Restorative justice is increasingly being applied to settings characterized by large-scale violence and human rights abuses. While many embrace this development as an important step in attempts to transform protracted conflict, there are a number of conceptual challenges in transporting restorative justice from a democratic setting to one which has been affected by mass victimisation or civil war. These include responding to the seriousness and scale of harms that have been caused, the blurred boundaries between victims and offenders, and the difficulties associated with holding someone to account and compelling reparative activities. Despite reams of paper being devoted to defining restorative justice within democratic settings (where the concept first emerged), restorative scholars have been slow to comment on the integration of restorative justice into the transitional justice discourse.
Restorative Justice in Transitional Settings brings together a number of leading scholars from around the world to respond to this gap by developing and further articulating restorative justice for transitional settings. These scholars push the boundaries of restorative justice to seek more effective approaches to addressing the causes and consequences of conflict and oppression in these diverse contexts. Each chapter highlights a limitation with current conceptions of restorative justice in the transitional justice literature and then suggests a way in which the limitation might be overcome.
This book has strong interdisciplinary value and will be of interest to criminologists, legal scholars, and those engaged with international relations and peace treaties.
Table of Contents
1. Restorative Justice as a Contested Response to Conflict and the Challenge of the Transitional Context: An Introduction (Kerry Clamp)
2.Clearing the Conceptual Haze: Restorative Justice Concepts in Transitional Settings (Kerry Clamp)
3. Exploring Restorative Justice in Situations of Political Violence: The Case of Ex-combatants in Colombia (Isabella Bueno, Stephan Parmentier and Elmar Weitekamp)
4. Restorative Justice and Reconciliation: The Missing Link in Transitional Justice (Wendy Lambourne)
5. Stalking the State: The State as a Stakeholder in Post-Conflict Restorative Justice (Jonathan Doak)
6. Participation as Restoration: The Current Limits of Restorative Justice for Victim Participants in International Criminal Trials (Ray Nickson)
7. Working across Frontiers in Northern Ireland: The Contribution of Community-based Restorative Justice to Security and Justice in Local Communities (Tim Chapman and Hugh Campbell)
8. Restorative Justice in Transitions: The Problem of ‘The Community’ and Collective Responsibility (Ami Harbin and Jennifer Llewellyn)
9. Harmonising Global Criminal Justice for Peacebuilding (Mark Findlay)
10. Learning to Scale up Restorative Justice (Jonathan Braithwaite)
11. When does Transitional Justice Begin and End? Colonised Peoples, Liberal Democracies and Restorative Justice (Chris Cunneen)
12. Towards a Transformative Vision of Restorative Justice for Transitional Contexts: Some Concluding Thoughts (Kerry Clamp)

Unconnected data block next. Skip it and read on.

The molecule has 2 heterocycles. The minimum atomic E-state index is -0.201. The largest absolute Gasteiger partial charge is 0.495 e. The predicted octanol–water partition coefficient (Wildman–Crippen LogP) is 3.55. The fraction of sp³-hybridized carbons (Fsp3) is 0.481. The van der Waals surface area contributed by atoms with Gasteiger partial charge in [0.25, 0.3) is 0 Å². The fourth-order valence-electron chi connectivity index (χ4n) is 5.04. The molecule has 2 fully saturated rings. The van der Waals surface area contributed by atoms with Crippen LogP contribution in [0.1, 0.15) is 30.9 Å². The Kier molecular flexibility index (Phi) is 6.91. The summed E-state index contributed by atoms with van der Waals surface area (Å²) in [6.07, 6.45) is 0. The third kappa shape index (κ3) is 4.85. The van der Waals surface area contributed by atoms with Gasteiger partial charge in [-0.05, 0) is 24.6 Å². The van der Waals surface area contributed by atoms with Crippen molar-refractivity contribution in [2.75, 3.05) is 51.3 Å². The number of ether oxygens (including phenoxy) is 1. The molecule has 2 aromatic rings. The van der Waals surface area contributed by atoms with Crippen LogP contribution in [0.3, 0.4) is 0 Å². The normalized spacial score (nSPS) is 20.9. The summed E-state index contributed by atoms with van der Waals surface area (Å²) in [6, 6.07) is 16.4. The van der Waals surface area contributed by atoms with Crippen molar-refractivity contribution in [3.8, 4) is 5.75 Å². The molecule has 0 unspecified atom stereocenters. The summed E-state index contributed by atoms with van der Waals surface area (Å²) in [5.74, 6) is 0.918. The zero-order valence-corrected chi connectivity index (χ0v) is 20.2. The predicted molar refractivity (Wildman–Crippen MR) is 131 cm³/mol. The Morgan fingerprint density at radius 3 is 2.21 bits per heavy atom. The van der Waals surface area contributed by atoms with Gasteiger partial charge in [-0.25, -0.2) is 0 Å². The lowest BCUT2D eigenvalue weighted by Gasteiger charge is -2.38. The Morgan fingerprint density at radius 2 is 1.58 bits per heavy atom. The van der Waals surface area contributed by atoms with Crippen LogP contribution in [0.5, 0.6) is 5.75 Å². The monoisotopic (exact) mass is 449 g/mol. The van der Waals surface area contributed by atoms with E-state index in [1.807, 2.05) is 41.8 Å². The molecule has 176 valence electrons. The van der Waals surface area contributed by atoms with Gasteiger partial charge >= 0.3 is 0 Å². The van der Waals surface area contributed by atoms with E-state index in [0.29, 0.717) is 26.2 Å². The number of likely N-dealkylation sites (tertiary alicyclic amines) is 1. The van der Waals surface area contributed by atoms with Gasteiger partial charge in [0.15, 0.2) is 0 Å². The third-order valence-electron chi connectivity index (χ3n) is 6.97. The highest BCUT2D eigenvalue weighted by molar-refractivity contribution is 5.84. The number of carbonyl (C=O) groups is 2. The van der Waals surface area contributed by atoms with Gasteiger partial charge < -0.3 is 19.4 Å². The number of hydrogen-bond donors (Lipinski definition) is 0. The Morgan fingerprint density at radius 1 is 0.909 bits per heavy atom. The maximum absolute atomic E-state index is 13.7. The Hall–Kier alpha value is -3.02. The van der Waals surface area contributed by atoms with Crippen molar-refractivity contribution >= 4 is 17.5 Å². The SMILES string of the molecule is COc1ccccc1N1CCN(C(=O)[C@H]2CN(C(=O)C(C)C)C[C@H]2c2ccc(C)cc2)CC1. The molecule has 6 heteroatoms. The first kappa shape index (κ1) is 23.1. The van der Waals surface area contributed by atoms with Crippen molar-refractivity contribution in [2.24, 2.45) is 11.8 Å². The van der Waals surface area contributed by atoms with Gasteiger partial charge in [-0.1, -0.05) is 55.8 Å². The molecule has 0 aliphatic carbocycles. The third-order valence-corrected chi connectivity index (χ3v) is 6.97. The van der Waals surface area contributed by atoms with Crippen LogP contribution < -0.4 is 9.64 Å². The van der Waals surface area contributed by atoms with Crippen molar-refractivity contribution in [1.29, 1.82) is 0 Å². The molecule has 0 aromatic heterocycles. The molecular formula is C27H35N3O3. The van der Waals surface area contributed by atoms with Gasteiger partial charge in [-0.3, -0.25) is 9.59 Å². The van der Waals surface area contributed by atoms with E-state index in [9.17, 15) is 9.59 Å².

Kerry Clamp is a Senior Lecturer in Criminology in the Department of Social Sciences and Psychology at the University of Western Sydney. She received her Ph.D. from the University of Leeds in 2010 and also holds degrees from the University of Sheffield and the University of South Africa. Her research agenda focuses on the intersections of restorative justice and transitional justice, and of restorative justice and policing.
"This collection of provocative essays is the first attempt to expand the boundaries of restorative justice by tackling the myths that surround its definition and capabilities and by imaginatively addressing how its tenets can make transitional justice practice more relevant to those affected by direct and structural violence. By moving beyond the "toolkit" of supposed restorative practices in transitional justice, these essays challenge the reader to reconceptualize the meanings of justice away from the perpetrator-victim dichotomy towards a transformational vision of societal change."
Professor Harvey Weinstein, Senior Research Fellow, Human Rights Center; Clinical Professor (Ret.), School of Public Health; Co-Editor-in-Chief Emeritus, International Journal of Transitional Justice, Berkeley, USA
"This volume is simultaneously critical and inspirational. The authors reflect honestly on the deep structural challenges and the intense personal dimensions of addressing mass human rights violations while exploring options for navigating this complex terrain. The authors provide carefully considered and innovative suggestions for how restorative responses can be more effectively integrated into transitional justice approaches. These ideas present a timely challenge and stimulus for transitional justice scholars, practitioners and policy makers.
The key argument of this volume, that restorative justice can be used as a mechanism or lens through which local actors can claim a more significant stake in dealing with the past while building their future, is an important reminder of the transformative potential inherent in transitional contexts. This volume points to how this potential can be promoted through critical and creative scholarship."
Dr Hugo van der Merwe, Head of Research, Centre for the Study of Violence and Reconciliation, South Africa
"Restorative Justice in Transitional Setti